When a devastating hit knocks a professional football legend and quarterback Cap Rooney out of the game, a young, unknown third-stringer is called in to replace him. Having ridden the bench for years because of a string of bad luck stories and perhaps insufficient character, Willie Beaman seizes what may be his last chance, and lights up the field with a raw display of athletic prowess. His stunning performance over several games is so outstanding and fresh it seems to augur a new era in the history of this Miami franchise, and forces aging coach Tony D'Amato to reevaluate his time-tested values and strategies and begin to confront the fact that the game, as well as post-modern life may be passing him by. Adding to the pressure on D'Amato to win at any cost is the aggressive young President/Co-owner of the team, Christina Pagniacci, now coming into her own after her father's death. Christina's driving desire to prove herself in a male dominated world is intensified by her focus on the...Written by
3-Time Super Bowl winning NFL guard, Mark Schlereth reported that Al Pacino was seen walking around the Denver Broncos training camp in 1998. He observed Head Coach, Mike Shanahan during the training camp that would lead to the Shanahan (and the Denver Broncos) first Super Bowl championship. See more »
The team name on the warm up jackets is misspelled as 'Shraks,' See more »
During the end credits, we see D'Amato accepting an award and telling of his future plans with the league. See more »
Because European audiences normally don't know the rules of American Football, approximately 12 minutes of footage (scenes of foul play) were cut from some European prints to shorten running time. See more »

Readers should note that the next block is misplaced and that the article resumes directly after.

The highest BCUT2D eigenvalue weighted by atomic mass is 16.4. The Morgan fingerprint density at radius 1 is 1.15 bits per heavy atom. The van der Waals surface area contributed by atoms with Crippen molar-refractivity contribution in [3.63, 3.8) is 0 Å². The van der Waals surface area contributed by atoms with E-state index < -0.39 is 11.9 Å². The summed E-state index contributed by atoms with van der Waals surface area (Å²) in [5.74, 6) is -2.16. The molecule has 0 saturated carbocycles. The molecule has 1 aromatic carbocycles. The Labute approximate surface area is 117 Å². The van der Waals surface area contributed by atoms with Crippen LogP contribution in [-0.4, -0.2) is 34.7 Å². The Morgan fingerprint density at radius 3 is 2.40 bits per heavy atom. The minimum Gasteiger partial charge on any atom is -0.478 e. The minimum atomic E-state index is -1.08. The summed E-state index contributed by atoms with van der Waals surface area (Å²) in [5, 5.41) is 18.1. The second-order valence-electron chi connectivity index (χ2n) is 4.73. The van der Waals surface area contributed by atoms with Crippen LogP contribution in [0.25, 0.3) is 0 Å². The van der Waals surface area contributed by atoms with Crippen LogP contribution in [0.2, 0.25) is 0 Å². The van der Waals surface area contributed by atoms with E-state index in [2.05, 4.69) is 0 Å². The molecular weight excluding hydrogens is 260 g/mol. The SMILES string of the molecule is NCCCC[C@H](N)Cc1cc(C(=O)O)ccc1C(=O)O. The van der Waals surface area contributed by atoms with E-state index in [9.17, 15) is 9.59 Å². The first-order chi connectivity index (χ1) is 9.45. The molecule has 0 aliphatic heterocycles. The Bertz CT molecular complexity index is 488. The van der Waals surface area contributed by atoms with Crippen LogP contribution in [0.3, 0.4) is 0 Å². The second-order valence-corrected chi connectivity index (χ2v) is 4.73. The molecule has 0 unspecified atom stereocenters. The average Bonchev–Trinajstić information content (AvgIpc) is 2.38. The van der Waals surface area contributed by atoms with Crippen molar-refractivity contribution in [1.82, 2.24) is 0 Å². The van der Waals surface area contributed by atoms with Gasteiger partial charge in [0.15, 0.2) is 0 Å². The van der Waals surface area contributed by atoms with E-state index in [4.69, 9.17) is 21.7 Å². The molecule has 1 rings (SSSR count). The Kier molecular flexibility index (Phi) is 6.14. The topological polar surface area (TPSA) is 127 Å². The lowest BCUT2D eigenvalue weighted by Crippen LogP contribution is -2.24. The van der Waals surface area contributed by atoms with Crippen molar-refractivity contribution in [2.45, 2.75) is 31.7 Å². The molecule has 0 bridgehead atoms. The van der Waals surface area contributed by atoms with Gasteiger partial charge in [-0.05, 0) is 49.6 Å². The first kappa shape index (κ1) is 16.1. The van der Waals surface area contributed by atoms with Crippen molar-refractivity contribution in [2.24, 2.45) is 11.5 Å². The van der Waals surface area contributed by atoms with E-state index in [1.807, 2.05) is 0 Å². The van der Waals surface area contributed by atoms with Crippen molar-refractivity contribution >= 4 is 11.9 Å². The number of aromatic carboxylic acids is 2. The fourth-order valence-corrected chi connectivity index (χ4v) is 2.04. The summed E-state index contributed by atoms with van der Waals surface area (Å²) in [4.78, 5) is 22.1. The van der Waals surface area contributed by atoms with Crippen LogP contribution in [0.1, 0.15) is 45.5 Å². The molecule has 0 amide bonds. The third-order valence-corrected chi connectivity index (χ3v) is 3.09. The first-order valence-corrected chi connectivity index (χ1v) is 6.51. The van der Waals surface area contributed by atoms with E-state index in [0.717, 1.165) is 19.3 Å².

I don't intend to add to the many positive comments about this movie. I agree with them. But from another perspective:
First, I have never been a football fan. However, any movie that combines Oliver Stone and Al Pacino has to get my interests. I loved it.
One thing that did impress me more than anything else was the quality of the sound design. The 3 dimensional noises in the huddle, on the line, from the grandstands; the growls and other sounds from the players; these things made the movie live and my blood boil. I was breathless.
Then these things interspersed with dead silences and slow motion dreamlike sequences gave the action a spiritual quality.
I stayed for the credits to see who had done this sound work and I think Wylie Stateman will get, at the very least, an Oscar nomination for sound design. If you ever wondered what this credit meant, see this movie and you will know. This movie would have lost a great deal of its punch without that sound designer's talent.
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